Monday, February 20, 2012

Sexist advertising

 After bemoaning the sexism inherent in Kix's long-time slogan, I was initially pleased to see this Huggies ad in my coupon circular.  After all, there's a manly dad with a baby, and Huggies targets his fellow dads as baby goods consumers.  

Upon closer inspection, though, I saw that this ad may, in fact, slap back-handedly at mens' parenting skills.  These diapers are supposed to stop leaks better.  The ad encourages putting it to the ultimate test.  Why does it promote that for dads?  Are they implying that dads change diapers more rarely than they should?

Perhaps I'm reading too much into it.  Maybe they're funning with the way dads like to hold their kids.  This manly, slightly scruffy, tattoed, tee-shirt-wearing hot dad holds his dad at a crazy arm-curled angle.  Baby seems to love it.  And maybe sex symbol dad couldn't do that if the diapers weren't dependable.  

Something feels rotten to me.  Wouldn't moms like leak-preventing diapers as much as dads?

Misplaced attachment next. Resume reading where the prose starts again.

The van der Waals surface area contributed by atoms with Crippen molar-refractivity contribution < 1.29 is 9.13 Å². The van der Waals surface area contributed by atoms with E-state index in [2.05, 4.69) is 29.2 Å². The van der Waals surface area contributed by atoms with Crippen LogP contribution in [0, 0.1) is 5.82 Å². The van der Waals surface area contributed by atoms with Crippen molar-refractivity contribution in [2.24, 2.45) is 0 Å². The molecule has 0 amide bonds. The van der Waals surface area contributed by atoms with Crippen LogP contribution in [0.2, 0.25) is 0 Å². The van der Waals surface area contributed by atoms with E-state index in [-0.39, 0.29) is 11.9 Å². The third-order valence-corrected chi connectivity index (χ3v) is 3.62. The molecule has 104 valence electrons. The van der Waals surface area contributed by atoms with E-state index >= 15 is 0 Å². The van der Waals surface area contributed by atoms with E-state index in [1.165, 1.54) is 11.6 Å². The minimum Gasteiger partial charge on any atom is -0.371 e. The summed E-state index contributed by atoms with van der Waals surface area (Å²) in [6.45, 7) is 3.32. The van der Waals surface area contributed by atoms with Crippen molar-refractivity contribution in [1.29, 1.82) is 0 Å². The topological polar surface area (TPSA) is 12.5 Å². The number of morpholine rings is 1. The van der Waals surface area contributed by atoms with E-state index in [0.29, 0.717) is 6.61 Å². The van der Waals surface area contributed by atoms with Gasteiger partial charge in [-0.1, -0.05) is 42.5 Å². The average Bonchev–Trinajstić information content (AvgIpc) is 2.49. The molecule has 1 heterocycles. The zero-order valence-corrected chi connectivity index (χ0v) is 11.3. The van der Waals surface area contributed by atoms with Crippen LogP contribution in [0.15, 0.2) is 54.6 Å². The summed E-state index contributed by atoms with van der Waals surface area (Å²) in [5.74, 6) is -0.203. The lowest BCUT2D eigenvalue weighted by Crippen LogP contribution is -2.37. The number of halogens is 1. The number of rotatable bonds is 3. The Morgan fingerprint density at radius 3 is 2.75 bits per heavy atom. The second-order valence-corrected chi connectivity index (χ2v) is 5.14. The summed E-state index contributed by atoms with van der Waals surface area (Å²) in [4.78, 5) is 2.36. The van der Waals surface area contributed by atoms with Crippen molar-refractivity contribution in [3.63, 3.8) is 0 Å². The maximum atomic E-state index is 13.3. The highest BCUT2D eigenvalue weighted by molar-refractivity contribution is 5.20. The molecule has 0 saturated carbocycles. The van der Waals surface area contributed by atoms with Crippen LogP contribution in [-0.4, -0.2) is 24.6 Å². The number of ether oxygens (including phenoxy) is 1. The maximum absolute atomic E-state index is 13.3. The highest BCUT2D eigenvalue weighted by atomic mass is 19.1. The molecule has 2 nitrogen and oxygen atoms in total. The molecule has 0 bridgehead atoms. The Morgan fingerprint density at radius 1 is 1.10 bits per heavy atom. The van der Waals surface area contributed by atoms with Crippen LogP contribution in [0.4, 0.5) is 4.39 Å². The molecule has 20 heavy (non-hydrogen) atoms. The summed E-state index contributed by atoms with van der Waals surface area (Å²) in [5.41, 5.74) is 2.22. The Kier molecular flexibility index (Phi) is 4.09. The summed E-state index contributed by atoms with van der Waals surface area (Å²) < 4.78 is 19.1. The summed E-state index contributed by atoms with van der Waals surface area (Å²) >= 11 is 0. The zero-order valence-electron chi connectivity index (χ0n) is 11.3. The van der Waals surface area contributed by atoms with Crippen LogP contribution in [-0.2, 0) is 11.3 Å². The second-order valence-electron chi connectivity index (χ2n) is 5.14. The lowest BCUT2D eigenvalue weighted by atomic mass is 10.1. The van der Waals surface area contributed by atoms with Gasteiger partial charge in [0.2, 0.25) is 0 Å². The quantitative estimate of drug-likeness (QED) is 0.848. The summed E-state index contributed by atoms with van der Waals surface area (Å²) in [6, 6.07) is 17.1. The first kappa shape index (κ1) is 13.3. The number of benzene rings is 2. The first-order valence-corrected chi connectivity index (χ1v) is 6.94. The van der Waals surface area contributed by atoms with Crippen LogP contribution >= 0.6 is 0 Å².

Karen Gorss said...

This is intriguing. It could refer to a father playing with his child more physically than a mother (a different sexist stereotype), or it could be intended to mean that fathers aren't good at putting diapers on properly.

Just thought of another one: Could be hinting that fathers don't change diapers as often as they should (or as often as mothers do).

Overall I'd say it's sexist no matter what, but at least it's not pretending that child care is mothers' sole province and responsibility. Baby steps? (ha ha)

Paige said...

If they are trying to say something sexist, but none of us can figure out exactly what it is, then I'll take failed sexism over mission-accomplished sexism (Moms love Huggies Diapers!) any day.

JFo said...

K: I believe the ad does hint that dads don't change diapers as often as they should. It's as if the ad said "Go ahead and try cooking, dads. Our new miracle pot from Calphalon makes it harder to burn things."

P: It's probably true that it's better to see dads in parent-oriented ads with which I have quibbles than to always see moms.